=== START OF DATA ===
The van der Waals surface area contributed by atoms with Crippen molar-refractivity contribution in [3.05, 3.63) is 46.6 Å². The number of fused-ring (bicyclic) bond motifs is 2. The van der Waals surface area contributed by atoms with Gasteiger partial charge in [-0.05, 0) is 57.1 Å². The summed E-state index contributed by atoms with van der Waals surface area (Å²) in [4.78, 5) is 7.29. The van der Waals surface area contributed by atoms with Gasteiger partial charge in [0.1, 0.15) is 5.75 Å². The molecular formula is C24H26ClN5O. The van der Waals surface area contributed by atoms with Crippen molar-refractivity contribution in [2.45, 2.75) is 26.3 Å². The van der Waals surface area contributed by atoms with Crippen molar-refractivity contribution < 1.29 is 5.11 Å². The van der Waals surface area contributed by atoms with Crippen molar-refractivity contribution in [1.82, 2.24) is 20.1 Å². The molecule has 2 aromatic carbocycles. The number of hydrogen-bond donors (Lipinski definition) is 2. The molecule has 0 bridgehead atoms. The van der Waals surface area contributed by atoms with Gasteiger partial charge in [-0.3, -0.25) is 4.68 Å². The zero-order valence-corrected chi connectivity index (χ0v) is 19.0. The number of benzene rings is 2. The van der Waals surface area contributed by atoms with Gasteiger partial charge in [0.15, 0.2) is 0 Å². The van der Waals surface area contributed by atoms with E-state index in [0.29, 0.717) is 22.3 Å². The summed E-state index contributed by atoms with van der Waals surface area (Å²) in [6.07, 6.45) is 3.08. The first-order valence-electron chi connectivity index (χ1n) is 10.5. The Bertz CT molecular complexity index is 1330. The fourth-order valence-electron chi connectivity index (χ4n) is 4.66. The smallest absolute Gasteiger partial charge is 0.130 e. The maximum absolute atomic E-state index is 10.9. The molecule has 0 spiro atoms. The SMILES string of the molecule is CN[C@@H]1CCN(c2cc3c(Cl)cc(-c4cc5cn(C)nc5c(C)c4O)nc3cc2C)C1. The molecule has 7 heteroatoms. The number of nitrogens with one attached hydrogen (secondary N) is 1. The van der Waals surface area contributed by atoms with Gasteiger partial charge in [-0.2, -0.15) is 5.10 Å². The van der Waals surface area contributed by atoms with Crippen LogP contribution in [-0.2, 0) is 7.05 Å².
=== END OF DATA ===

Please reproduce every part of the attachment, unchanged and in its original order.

The van der Waals surface area contributed by atoms with Crippen molar-refractivity contribution in [3.05, 3.63) is 46.6 Å². The number of fused-ring (bicyclic) bond motifs is 2. The van der Waals surface area contributed by atoms with Gasteiger partial charge in [-0.05, 0) is 57.1 Å². The summed E-state index contributed by atoms with van der Waals surface area (Å²) in [4.78, 5) is 7.29. The van der Waals surface area contributed by atoms with Gasteiger partial charge in [0.1, 0.15) is 5.75 Å². The molecular formula is C24H26ClN5O. The van der Waals surface area contributed by atoms with Crippen molar-refractivity contribution in [2.45, 2.75) is 26.3 Å². The van der Waals surface area contributed by atoms with Crippen molar-refractivity contribution < 1.29 is 5.11 Å². The van der Waals surface area contributed by atoms with Crippen molar-refractivity contribution in [1.82, 2.24) is 20.1 Å². The molecule has 2 aromatic carbocycles. The number of hydrogen-bond donors (Lipinski definition) is 2. The molecule has 0 bridgehead atoms. The van der Waals surface area contributed by atoms with Gasteiger partial charge in [-0.3, -0.25) is 4.68 Å². The zero-order valence-corrected chi connectivity index (χ0v) is 19.0. The number of benzene rings is 2. The van der Waals surface area contributed by atoms with Gasteiger partial charge in [0.15, 0.2) is 0 Å². The van der Waals surface area contributed by atoms with E-state index in [0.29, 0.717) is 22.3 Å². The summed E-state index contributed by atoms with van der Waals surface area (Å²) in [6.07, 6.45) is 3.08. The first-order valence-electron chi connectivity index (χ1n) is 10.5. The Bertz CT molecular complexity index is 1330. The fourth-order valence-electron chi connectivity index (χ4n) is 4.66. The smallest absolute Gasteiger partial charge is 0.130 e. The maximum absolute atomic E-state index is 10.9. The molecule has 0 spiro atoms. The SMILES string of the molecule is CN[C@@H]1CCN(c2cc3c(Cl)cc(-c4cc5cn(C)nc5c(C)c4O)nc3cc2C)C1. The molecule has 7 heteroatoms. The number of nitrogens with one attached hydrogen (secondary N) is 1. The van der Waals surface area contributed by atoms with Gasteiger partial charge in [-0.2, -0.15) is 5.10 Å². The van der Waals surface area contributed by atoms with Crippen LogP contribution in [-0.2, 0) is 7.05 Å².